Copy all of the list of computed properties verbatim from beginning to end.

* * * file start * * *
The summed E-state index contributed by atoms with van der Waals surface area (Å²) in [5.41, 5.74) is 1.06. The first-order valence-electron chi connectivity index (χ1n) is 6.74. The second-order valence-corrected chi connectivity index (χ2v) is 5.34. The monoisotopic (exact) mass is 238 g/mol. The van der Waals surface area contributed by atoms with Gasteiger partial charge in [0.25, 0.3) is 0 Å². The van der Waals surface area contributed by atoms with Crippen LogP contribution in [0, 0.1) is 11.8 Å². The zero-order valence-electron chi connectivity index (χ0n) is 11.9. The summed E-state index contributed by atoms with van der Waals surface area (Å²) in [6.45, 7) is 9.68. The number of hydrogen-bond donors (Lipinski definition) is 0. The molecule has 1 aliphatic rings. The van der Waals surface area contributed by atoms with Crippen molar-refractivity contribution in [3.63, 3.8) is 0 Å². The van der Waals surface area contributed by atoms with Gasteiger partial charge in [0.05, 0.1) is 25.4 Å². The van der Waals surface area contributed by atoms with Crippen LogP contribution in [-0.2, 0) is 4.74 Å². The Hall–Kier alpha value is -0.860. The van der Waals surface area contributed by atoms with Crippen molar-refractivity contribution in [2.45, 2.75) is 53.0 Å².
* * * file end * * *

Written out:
The summed E-state index contributed by atoms with van der Waals surface area (Å²) in [5.41, 5.74) is 1.06. The first-order valence-electron chi connectivity index (χ1n) is 6.74. The second-order valence-corrected chi connectivity index (χ2v) is 5.34. The monoisotopic (exact) mass is 238 g/mol. The van der Waals surface area contributed by atoms with Gasteiger partial charge in [0.25, 0.3) is 0 Å². The van der Waals surface area contributed by atoms with Crippen LogP contribution in [0, 0.1) is 11.8 Å². The zero-order valence-electron chi connectivity index (χ0n) is 11.9. The summed E-state index contributed by atoms with van der Waals surface area (Å²) in [6.45, 7) is 9.68. The number of hydrogen-bond donors (Lipinski definition) is 0. The molecule has 1 aliphatic rings. The van der Waals surface area contributed by atoms with Crippen molar-refractivity contribution in [3.63, 3.8) is 0 Å². The van der Waals surface area contributed by atoms with Gasteiger partial charge in [0.05, 0.1) is 25.4 Å². The van der Waals surface area contributed by atoms with Crippen LogP contribution in [-0.2, 0) is 4.74 Å². The Hall–Kier alpha value is -0.860. The van der Waals surface area contributed by atoms with Crippen molar-refractivity contribution in [2.45, 2.75) is 53.0 Å².